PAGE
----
Oil tumbled Wednesday to the lowest in almost six years after a government report showed that U.S. crude inventories advanced to the highest level in data going back more than three decades.
Crude supplies rose 8.87 million barrels to 406.7 million, the most in records compiled since August 1982 by the Energy Information Administration. Production advanced to the highest level in more than three decades, EIA data show. Price declines accelerated after the Federal Reserve maintained its pledge to be “patient” on raising interest rates and boosted its assessment of the economy and labor market.
Oil extended last year’s drop of almost 50 percent as the EIA projects the U.S. will produce 9.31 million barrels a day in 2015, the most since 1972 while the Organization of the Petroleum Exporting Countries resisted calls to cut supply. Saudi Arabian Oil Co. Chief Executive Officer Khalid Al-Falih reiterated government policy that the kingdom won’t balance global crude markets “singlehandedly.”
“You aren’t going to see any abatement in either production or inventories for at least three to six months,” Chip Hodge, who oversees a $9 billion natural-resource bond portfolio as senior managing director at John Hancock in Boston, said by phone. “There’s no impetus for prices to go higher. You don’t just turn the spigot and stop the flow.”
West Texas Intermediate for March delivery fell $1.78, or 3.9 percent, to $44.45 a barrel on the New York Mercantile Exchange. It was the lowest settlement since March 11, 2009. Prices earlier touched $44.08, the lowest intraday price since April 21, 2009. The volume of all futures traded was 16 percent above the 100-day average at 4:26 p.m.
Brent for March settlement slipped $1.13, or 2.3 percent, to end the session at $48.47 a barrel on the London-based ICE Futures Europe exchange. Volume was 17 percent above the 100-day average. The European benchmark grade closed at a $4.02 premium to WTI, the most since Dec. 31.
Stockpiles were projected to climb 3.85 million barrels in the week ended Jan. 23, according to the median of 10 analyst estimates in a Bloomberg survey. Supplies in the Midwest, known as Padd 2, advanced 1.08 million barrels to a record 120 million last week. Inventories at Cushing, Okla., the delivery point for WTI traded in New York, rose 2.09 million barrels to 38.9 million, the most since January 2014.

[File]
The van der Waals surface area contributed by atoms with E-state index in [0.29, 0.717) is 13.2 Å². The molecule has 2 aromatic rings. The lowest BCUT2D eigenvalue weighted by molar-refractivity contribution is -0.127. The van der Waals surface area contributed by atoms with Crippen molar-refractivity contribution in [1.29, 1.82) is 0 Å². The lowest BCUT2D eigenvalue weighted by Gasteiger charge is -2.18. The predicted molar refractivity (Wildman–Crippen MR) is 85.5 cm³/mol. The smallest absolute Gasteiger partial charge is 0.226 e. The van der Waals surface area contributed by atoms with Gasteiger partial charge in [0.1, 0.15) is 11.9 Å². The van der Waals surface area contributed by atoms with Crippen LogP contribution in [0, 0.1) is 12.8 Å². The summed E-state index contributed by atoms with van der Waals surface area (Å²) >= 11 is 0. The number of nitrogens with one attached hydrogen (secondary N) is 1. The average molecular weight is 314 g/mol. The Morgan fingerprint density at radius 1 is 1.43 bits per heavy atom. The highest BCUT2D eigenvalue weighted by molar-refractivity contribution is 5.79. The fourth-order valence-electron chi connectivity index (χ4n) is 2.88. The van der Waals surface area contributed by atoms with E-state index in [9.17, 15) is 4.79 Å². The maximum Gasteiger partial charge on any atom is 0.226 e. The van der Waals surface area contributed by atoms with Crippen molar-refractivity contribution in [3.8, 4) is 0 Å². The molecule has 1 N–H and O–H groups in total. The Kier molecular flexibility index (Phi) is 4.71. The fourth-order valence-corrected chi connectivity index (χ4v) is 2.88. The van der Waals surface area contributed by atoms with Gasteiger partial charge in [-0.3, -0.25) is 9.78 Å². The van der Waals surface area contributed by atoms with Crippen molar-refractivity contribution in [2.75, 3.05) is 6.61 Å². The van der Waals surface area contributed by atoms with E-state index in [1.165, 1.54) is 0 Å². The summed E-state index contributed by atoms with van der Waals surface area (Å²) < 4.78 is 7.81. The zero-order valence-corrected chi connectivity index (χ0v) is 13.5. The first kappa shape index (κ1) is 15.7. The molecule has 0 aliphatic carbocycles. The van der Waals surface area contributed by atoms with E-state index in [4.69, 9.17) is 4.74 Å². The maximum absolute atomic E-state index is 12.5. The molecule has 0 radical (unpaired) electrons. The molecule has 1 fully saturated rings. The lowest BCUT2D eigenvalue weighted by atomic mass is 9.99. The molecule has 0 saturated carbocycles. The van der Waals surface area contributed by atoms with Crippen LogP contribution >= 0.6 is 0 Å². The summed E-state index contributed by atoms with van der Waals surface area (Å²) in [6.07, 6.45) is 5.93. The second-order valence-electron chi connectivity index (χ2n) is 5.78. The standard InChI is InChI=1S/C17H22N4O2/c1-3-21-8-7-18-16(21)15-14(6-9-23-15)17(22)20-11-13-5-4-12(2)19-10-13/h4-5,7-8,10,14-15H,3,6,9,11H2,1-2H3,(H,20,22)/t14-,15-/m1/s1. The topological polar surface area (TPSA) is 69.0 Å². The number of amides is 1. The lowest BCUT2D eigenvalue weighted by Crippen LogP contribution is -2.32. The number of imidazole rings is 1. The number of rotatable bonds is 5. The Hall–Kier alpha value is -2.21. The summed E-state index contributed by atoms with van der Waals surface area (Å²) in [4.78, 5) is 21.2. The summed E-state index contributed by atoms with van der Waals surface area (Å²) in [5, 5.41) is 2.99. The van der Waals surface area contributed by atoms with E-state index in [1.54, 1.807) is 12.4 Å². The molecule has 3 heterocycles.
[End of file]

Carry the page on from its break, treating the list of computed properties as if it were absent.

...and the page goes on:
Crude output increased 27,000 barrels a day to 9.21 million last week, said the EIA, the Energy Department’s statistical arm. It’s the highest level in weekly estimates that started in January 1983. The combination of horizontal drilling and hydraulic fracturing, or fracking, has unlocked supplies from shale formations in the central U.S.
“The bottom line is we’re practically choking on the stuff,” Bill O’Grady, chief market strategist at Confluence Investment Management in St. Louis, which oversees $2.4 billion, said by phone. “There’s just a lot of oil being pumped. Even with refinery runs up strongly we saw a large inventory build.”
Refineries operated at 88 percent of their capacity, up from 85.5 percent the previous week. U.S. refineries typically schedule planned work for late winter, when they move from maximizing distillate output to producing gasoline.
“It’s been many, many years since we’ve had inventories at these levels,” Tim Evans, an energy analyst at Citi Futures Perspective in New York, said by phone. “This isn’t a one-off build. We’re looking forward to several months of builds as U.S. refineries perform seasonal maintenance work.”
Gasoline supplies fell 2.59 million barrels to 238.3 million. Inventories of distillate fuel, a category that includes heating oil and diesel, declined 3.89 million to 132.7 million.
Consumption of gasoline averaged 8.89 million barrels a day over the four weeks ended Jan. 23, up 7.9 percent from a year earlier, EIA data show.
Gasoline futures for February delivery slipped 0.51 cent, or 0.4 percent, to close at $1.345 a gallon. February ultra-low sulfur diesel decreased 3.1 cents, or 1.9 percent, to $1.6318.
Regular gasoline at U.S. pumps dropped to the lowest level since April 2009 on Jan. 25. The average retail price was unchanged at $2.038 a gallon on Tuesday, according to AAA, the nation’s biggest motoring group. In Houston Wednesday, the average was $1.825 a gallon, down from $1.828 Tuesday.
“The yearly changes in gasoline demand are pretty shocking,” O’Grady said. “This is signaling that there may be some demand response to the huge decline in prices.”
Saudi Arabia will maintain its current policy, refusing to pare output and bolster prices alone, even as oil falls to levels “too low for everybody,” Saudi Aramco’s Al-Falih said at a conference in Riyadh. The world’s biggest oil exporter led OPEC’s Nov. 27 decision to maintain output levels.
“Supply and demand and the rules of economics will govern. It will take time for the current glut to be removed,” Al-Falih said. “Saudi Arabia will not singlehandedly balance the market in a downturn.”
Barclays Plc cut its 2015 forecast for Brent to $44 a barrel from $72 as U.S. production looks set to withstand the collapse in prices. Brent and WTI will continue to drop for the next few months, slipping below $40 a barrel, Barclays analysts Miswin Mahesh and Michael Cohen said in a report.
“It’s challenging to imagine a return to $90 or $100 anytime soon,” Dan Heckman, a senior fixed-income strategist in Kansas City at U.S. Bank Wealth Management, which oversees $126 billion. “We’re probably bottoming out now and will continue to through the end of the year. I don’t see a recovery until the third or fourth quarter of 2016.”